Green Tea Significantly Reduces LDL (Bad Cholesterol)
Posted Aug 11 2011 3:58am
The cultivation and consumption of tea has continued, uninterrupted, for at least 12,000 years, based upon documentation from China. Today, tea is the most commonly consumed beverage throughout the world other than water. As I discuss in detail in my recent book, A Cancer Prevention Guide for the Human Race, a lot of health claims have been made for green tea, including a decrease in the risk of cancer and cardiovascular disease. However, the available clinical and laboratory research data for green tea, unfortunately, includes multiple contradictory findings for these and other health-related claims.
As with most of the available disease prevention research that has been published so far, the majority of research data supporting beneficial health effects for green tea has been in the form of public health studies that rely upon dietary surveys or other research methodologies that produce low-level clinical research data. For this reason, new clinical research studies that rely upon prospective, randomized methods of conducting research, and which generate more valid and predictive data than survey-based studies, are essential in order to better understand the potential health benefits of green tea, if any.
A newly published paper in The American Journal of Clinical Nutrition offers important information about the potential health benefits of green tea, based upon a comprehensive analysis of all previously published prospective randomized clinical research trials looking at the effects of green tea consumption on blood lipids (e.g., total cholesterol; LDL-cholesterol, also known as the “bad cholesterol;” and HDL-cholesterol, also known as the “good cholesterol”). A total of 14 prospective, randomized, placebo-controlled clinical research studies were identified and analyzed in this comprehensive meta-analysis.
In this meta-analysis, green tea consumption, in the form of either a tea beverage or a green tea extract, was found to significantly and consistently reduce blood levels of total cholesterol (by an average of 7.2 mg/dL) and LDL-cholesterol (by an average of 2.2 mg/dL). At the same time, green tea consumption did not significantly affect blood levels of HDL-cholesterol (the “good cholesterol”). Thus, this important meta-analysis study provides powerful, high-level research evidence that green tea does indeed significantly lower total cholesterol and LDL-cholesterol levels. These effects of green tea on total cholesterol and LDL-cholesterol levels are the same primary effects of the enormously popular statin drugs, and which have been shown to significantly reduce the incidence of cardiovascular disease, including heart attack, sudden cardiac death, and stroke.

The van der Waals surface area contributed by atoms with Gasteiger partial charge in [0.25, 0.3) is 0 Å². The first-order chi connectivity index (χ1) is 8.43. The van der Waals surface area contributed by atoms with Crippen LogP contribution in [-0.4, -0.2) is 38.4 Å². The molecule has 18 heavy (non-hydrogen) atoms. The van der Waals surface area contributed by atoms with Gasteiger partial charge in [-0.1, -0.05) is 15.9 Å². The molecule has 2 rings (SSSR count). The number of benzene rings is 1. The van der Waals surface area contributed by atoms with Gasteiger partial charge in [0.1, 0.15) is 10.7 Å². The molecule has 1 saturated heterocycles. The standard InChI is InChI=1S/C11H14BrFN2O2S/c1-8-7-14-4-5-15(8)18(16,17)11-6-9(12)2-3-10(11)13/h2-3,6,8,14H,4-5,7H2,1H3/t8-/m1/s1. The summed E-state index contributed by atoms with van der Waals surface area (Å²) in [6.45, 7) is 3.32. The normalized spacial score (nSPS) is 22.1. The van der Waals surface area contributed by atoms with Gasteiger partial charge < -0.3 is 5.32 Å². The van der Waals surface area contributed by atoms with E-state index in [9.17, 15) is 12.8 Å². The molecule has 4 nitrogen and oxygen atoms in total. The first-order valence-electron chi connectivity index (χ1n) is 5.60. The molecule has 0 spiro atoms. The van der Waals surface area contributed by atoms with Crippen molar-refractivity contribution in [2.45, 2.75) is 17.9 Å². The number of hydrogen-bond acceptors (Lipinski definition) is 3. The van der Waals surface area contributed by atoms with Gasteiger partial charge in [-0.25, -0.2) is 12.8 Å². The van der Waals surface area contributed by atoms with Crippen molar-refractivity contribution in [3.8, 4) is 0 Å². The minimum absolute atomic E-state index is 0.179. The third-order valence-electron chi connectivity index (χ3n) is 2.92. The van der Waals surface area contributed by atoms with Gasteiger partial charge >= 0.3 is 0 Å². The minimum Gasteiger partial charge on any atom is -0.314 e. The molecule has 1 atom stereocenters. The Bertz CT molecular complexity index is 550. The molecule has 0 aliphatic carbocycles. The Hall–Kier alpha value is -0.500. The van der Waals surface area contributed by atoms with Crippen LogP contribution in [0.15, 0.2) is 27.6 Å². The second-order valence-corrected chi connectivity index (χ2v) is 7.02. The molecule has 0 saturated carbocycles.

This is a powerful research study on the effects of green tea consumption on lipid profiles, because it is based solely upon data from high-level research studies, rather than the much more commonly published (and less expensive) survey-based public health studies that make up the majority of research in disease prevention. I have, for many years now, included green tea in my diet, and while the impact of green tea, if any, on cancer risk is still open to debate, studies such as this one provide compelling evidence that the regular consumption of green tea may be an important part of a cardiovascular disease prevention lifestyle.
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